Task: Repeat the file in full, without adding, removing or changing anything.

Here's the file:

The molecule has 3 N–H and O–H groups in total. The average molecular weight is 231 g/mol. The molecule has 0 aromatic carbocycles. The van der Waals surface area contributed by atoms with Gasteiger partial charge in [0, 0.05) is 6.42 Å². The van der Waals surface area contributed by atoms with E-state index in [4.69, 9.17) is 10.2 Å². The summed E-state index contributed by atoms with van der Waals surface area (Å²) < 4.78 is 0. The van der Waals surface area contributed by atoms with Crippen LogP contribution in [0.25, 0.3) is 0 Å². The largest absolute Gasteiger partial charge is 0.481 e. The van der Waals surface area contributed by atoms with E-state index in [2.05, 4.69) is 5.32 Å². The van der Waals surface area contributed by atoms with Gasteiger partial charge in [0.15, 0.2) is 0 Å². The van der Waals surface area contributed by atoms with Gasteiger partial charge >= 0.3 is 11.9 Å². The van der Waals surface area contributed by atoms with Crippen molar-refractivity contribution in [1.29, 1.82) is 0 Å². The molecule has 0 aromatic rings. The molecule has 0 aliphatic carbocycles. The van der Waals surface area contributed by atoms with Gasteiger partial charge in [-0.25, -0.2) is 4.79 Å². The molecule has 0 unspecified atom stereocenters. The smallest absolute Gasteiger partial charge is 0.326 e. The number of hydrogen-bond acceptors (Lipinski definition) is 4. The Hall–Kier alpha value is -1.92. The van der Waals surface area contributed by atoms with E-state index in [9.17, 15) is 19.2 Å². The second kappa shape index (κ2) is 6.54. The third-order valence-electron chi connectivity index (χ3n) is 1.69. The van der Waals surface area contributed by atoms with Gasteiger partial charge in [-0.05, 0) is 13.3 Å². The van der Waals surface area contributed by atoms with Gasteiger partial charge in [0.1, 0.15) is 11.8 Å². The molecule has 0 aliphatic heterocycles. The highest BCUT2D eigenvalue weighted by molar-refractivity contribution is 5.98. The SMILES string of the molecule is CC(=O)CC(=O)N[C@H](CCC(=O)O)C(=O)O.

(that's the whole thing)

The molecule has 3 N–H and O–H groups in total. The average molecular weight is 231 g/mol. The molecule has 0 aromatic carbocycles. The van der Waals surface area contributed by atoms with Gasteiger partial charge in [0, 0.05) is 6.42 Å². The van der Waals surface area contributed by atoms with E-state index in [4.69, 9.17) is 10.2 Å². The summed E-state index contributed by atoms with van der Waals surface area (Å²) < 4.78 is 0. The van der Waals surface area contributed by atoms with Crippen LogP contribution in [0.25, 0.3) is 0 Å². The largest absolute Gasteiger partial charge is 0.481 e. The van der Waals surface area contributed by atoms with E-state index in [2.05, 4.69) is 5.32 Å². The van der Waals surface area contributed by atoms with Gasteiger partial charge in [0.15, 0.2) is 0 Å². The van der Waals surface area contributed by atoms with Gasteiger partial charge >= 0.3 is 11.9 Å². The van der Waals surface area contributed by atoms with Crippen molar-refractivity contribution in [1.29, 1.82) is 0 Å². The molecule has 0 aromatic rings. The molecule has 0 aliphatic carbocycles. The van der Waals surface area contributed by atoms with Gasteiger partial charge in [-0.25, -0.2) is 4.79 Å². The molecule has 0 unspecified atom stereocenters. The smallest absolute Gasteiger partial charge is 0.326 e. The number of hydrogen-bond acceptors (Lipinski definition) is 4. The Hall–Kier alpha value is -1.92. The van der Waals surface area contributed by atoms with E-state index in [9.17, 15) is 19.2 Å². The second kappa shape index (κ2) is 6.54. The third-order valence-electron chi connectivity index (χ3n) is 1.69. The van der Waals surface area contributed by atoms with Gasteiger partial charge in [-0.05, 0) is 13.3 Å². The van der Waals surface area contributed by atoms with Gasteiger partial charge in [0.1, 0.15) is 11.8 Å². The molecule has 0 aliphatic heterocycles. The highest BCUT2D eigenvalue weighted by molar-refractivity contribution is 5.98. The SMILES string of the molecule is CC(=O)CC(=O)N[C@H](CCC(=O)O)C(=O)O.